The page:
Bein Adam Lchavero

Bein Adam Lchavairo is a blog dealing with interpersonal relations within the Jewish community and the interactions of the Jewish and Gentile worlds. We're new. Be gentle.

Thursday, February 01, 2007

The Jewish Side of Comics

I have just been informed of a fascinating panel being held at this
year's NY Comic Convention (at the Jacob Javits Center).

I wanted to spread the word.

For the record, I will be attending this panel. So if you do go, walk up to people and ask "Hey, are you Typo Lad"?

The Jewish Side of Comics
Sun., Feb. 25, 2007
4:00-5:00 PM
Room 1E04

Moderated by Steven M. Bergson of The Jewish Comics Blog

* Rabbi Simcha Weinstein (author of Up and Oy Vey : How Jewish History, Culture, and Values Shaped the Comic Book Superhero) will be talking about Biblical archetypes of superheroes.

* Danny Fingeroth (author of the still-forthcoming Disguised as Clark Kent : Jews, Comics, and the Creation of the Superhero) will be talking about the Jewish writers of superhero stories.

*Josef Rubinstein will talk about two books he's working on for Mahrwood Press : Balm in Gilead and Journeys : The Collected Edition.

*Stan Mack will talk about a series of Jewish historical fiction graphic novels he's working on.

*Neil Kleid will talk about the cartoon memoir about his Orthodox evelopmentally disabled younger brother, titled Migdal David, to be published by Seraphic Press.

Black History Month.

Today, February 1st, kicks off Black History Month.

You may recall that my inaugural post was about Yom HaShoah (Holocaust Remembrance Day). How the thought that we needed a day (other than Tisha B'av, of course) set aside just to remember it seemed off, as growing up it was such a part of life.

Don't laugh but I feel the same way about Black History Month. A friend of mine once commented that he finds it fascinating that people view history as something that would be too diluted if "you put too much Black in it".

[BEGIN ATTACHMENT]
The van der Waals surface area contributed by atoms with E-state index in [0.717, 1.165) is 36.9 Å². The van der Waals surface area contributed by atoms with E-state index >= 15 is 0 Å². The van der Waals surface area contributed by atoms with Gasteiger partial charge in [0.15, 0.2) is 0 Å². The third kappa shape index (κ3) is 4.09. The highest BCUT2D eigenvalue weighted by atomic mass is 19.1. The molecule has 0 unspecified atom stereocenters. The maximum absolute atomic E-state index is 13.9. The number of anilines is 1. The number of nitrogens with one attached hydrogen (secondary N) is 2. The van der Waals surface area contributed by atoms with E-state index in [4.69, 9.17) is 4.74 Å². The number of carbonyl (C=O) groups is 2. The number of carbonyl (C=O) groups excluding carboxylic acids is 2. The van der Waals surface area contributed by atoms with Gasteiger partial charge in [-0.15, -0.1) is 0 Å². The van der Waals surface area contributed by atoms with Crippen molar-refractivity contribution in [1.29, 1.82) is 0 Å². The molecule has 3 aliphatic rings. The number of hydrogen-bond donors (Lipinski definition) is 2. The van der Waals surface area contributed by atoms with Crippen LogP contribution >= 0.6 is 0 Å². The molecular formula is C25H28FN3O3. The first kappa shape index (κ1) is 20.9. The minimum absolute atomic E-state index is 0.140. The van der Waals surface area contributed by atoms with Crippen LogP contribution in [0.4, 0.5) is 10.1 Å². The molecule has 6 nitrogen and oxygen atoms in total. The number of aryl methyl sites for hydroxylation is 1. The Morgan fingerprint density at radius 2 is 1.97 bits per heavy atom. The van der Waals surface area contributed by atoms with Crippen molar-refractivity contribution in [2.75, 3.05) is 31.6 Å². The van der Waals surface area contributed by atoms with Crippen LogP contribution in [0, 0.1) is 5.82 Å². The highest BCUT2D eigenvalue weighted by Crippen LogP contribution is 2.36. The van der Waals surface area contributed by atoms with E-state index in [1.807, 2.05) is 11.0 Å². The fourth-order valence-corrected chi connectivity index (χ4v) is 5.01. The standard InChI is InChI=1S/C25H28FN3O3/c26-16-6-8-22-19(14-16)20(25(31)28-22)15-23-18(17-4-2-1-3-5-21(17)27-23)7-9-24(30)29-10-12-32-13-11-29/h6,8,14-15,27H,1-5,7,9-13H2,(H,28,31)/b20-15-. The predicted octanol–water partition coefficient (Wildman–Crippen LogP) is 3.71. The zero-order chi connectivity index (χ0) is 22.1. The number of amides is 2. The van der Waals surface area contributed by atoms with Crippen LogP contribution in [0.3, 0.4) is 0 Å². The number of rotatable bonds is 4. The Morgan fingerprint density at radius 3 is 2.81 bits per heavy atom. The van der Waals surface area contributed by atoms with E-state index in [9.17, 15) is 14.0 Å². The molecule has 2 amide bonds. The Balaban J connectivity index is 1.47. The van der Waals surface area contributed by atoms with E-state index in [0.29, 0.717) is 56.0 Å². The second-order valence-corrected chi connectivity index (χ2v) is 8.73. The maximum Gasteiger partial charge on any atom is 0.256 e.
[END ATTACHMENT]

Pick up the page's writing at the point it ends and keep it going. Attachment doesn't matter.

Black History is American history. Textbooks on American history should be thoroughly "integrated". Instead, we get chapters or separate texts. Even worse, some schools save February as the only real month they focus on Black History. Plus there's the fact that some treat it as Black Trivia month (and no, George Washington Carver did not invent peanut butter. Check wikipedia if you don't believe me).

"But," you ask "What does this have to do with Judaism?"

It has everything to do with Judaism. Because being Jewish isn't something that's limited to those of Eastern-European ancestry. In fact, in the historical scheme of things, fair-skinned Jews are a recent invention.

Yet when someone pictures a Jew, they tend to picture an Ashkenazi.

When we learn about Jewish History, how much focus is spent on Sephardic history? Aside from the expulsion from Spain and the Rambam I can't think of anything we covered in class (this could just be my faulty memory, of course). Does your child know that the first shul in NY was Congregation Shearith Israel, a Sepharidc shul? That's right, there was life before the Lower East Side.

How many U.S. Jews even knew that there are African Jews? Are they taught about in school? Do you interact with them? I just found out this year that there is a Falasha shul near where I grew up in one of the boroughs of NY. That boggles my mind. How did I not know this? The only Black Jews I knew about were the "Black Hebrews".

This February, let's try to think outside the the generally Ashkenaz-centric boundries of American Jewery.

Monday, January 29, 2007

I Did Not Know This.

I was unaware that there was an actual line of Non-Glatt Kosher Meat, under a reliable Haskacha (assuming one eats non-Glatt).


I Did Not Know This.

I was unaware that there was an actual line of Non-Glatt Kosher Meat, under a reliable Haskacha (assuming one eats non-Glatt).